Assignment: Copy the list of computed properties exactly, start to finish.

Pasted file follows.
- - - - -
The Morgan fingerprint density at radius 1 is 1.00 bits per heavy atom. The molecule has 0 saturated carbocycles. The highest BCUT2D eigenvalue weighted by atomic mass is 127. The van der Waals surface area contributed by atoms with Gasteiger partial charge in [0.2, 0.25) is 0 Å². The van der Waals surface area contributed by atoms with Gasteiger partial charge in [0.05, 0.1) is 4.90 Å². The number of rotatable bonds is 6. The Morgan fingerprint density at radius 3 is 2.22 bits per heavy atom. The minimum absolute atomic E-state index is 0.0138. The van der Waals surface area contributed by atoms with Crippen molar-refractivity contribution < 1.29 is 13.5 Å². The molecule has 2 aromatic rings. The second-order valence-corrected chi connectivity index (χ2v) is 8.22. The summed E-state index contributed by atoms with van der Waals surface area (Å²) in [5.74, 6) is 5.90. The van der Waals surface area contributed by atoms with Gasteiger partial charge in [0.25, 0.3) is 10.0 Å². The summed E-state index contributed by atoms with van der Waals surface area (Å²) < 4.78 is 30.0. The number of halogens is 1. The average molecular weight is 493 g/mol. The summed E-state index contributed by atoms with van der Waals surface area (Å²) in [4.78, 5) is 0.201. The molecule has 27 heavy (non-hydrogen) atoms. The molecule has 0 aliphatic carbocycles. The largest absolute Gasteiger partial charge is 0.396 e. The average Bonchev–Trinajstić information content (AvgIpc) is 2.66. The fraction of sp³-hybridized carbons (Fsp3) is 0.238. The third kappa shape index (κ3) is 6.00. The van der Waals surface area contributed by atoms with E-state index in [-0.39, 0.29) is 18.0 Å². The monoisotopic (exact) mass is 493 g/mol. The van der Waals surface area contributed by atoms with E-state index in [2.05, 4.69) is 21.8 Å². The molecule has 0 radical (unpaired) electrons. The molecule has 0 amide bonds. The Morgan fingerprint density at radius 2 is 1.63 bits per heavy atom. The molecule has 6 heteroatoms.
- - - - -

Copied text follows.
The Morgan fingerprint density at radius 1 is 1.00 bits per heavy atom. The molecule has 0 saturated carbocycles. The highest BCUT2D eigenvalue weighted by atomic mass is 127. The van der Waals surface area contributed by atoms with Gasteiger partial charge in [0.2, 0.25) is 0 Å². The van der Waals surface area contributed by atoms with Gasteiger partial charge in [0.05, 0.1) is 4.90 Å². The number of rotatable bonds is 6. The Morgan fingerprint density at radius 3 is 2.22 bits per heavy atom. The minimum absolute atomic E-state index is 0.0138. The van der Waals surface area contributed by atoms with Crippen molar-refractivity contribution < 1.29 is 13.5 Å². The molecule has 2 aromatic rings. The second-order valence-corrected chi connectivity index (χ2v) is 8.22. The summed E-state index contributed by atoms with van der Waals surface area (Å²) in [5.74, 6) is 5.90. The van der Waals surface area contributed by atoms with Gasteiger partial charge in [0.25, 0.3) is 10.0 Å². The summed E-state index contributed by atoms with van der Waals surface area (Å²) < 4.78 is 30.0. The number of halogens is 1. The average molecular weight is 493 g/mol. The summed E-state index contributed by atoms with van der Waals surface area (Å²) in [4.78, 5) is 0.201. The molecule has 27 heavy (non-hydrogen) atoms. The molecule has 0 aliphatic carbocycles. The largest absolute Gasteiger partial charge is 0.396 e. The average Bonchev–Trinajstić information content (AvgIpc) is 2.66. The fraction of sp³-hybridized carbons (Fsp3) is 0.238. The third kappa shape index (κ3) is 6.00. The van der Waals surface area contributed by atoms with E-state index in [-0.39, 0.29) is 18.0 Å². The monoisotopic (exact) mass is 493 g/mol. The van der Waals surface area contributed by atoms with E-state index in [2.05, 4.69) is 21.8 Å². The molecule has 0 radical (unpaired) electrons. The molecule has 0 amide bonds. The Morgan fingerprint density at radius 2 is 1.63 bits per heavy atom. The molecule has 6 heteroatoms.